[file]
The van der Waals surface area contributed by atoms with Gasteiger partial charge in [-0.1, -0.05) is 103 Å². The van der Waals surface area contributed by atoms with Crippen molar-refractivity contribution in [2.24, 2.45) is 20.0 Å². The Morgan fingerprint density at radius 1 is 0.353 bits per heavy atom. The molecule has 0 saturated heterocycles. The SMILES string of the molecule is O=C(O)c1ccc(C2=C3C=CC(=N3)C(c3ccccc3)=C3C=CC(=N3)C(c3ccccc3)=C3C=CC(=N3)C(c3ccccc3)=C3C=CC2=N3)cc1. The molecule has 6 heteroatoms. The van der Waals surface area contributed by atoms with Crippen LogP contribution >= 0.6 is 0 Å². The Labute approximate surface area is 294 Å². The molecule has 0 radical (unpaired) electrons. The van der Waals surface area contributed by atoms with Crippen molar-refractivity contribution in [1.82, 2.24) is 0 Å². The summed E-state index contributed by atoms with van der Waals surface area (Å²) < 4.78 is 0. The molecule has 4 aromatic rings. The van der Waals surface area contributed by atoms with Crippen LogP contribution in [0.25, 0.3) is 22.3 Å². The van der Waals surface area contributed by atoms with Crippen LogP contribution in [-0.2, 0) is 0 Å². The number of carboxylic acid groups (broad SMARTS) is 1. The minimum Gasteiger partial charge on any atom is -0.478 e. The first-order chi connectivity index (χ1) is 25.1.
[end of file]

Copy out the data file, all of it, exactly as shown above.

The van der Waals surface area contributed by atoms with Gasteiger partial charge in [-0.1, -0.05) is 103 Å². The van der Waals surface area contributed by atoms with Crippen molar-refractivity contribution in [2.24, 2.45) is 20.0 Å². The Morgan fingerprint density at radius 1 is 0.353 bits per heavy atom. The molecule has 0 saturated heterocycles. The SMILES string of the molecule is O=C(O)c1ccc(C2=C3C=CC(=N3)C(c3ccccc3)=C3C=CC(=N3)C(c3ccccc3)=C3C=CC(=N3)C(c3ccccc3)=C3C=CC2=N3)cc1. The molecule has 6 heteroatoms. The van der Waals surface area contributed by atoms with Crippen LogP contribution >= 0.6 is 0 Å². The Labute approximate surface area is 294 Å². The molecule has 0 radical (unpaired) electrons. The van der Waals surface area contributed by atoms with Crippen molar-refractivity contribution in [1.82, 2.24) is 0 Å². The summed E-state index contributed by atoms with van der Waals surface area (Å²) < 4.78 is 0. The molecule has 4 aromatic rings. The van der Waals surface area contributed by atoms with Crippen LogP contribution in [0.25, 0.3) is 22.3 Å². The van der Waals surface area contributed by atoms with Crippen LogP contribution in [-0.2, 0) is 0 Å². The number of carboxylic acid groups (broad SMARTS) is 1. The minimum Gasteiger partial charge on any atom is -0.478 e. The first-order chi connectivity index (χ1) is 25.1.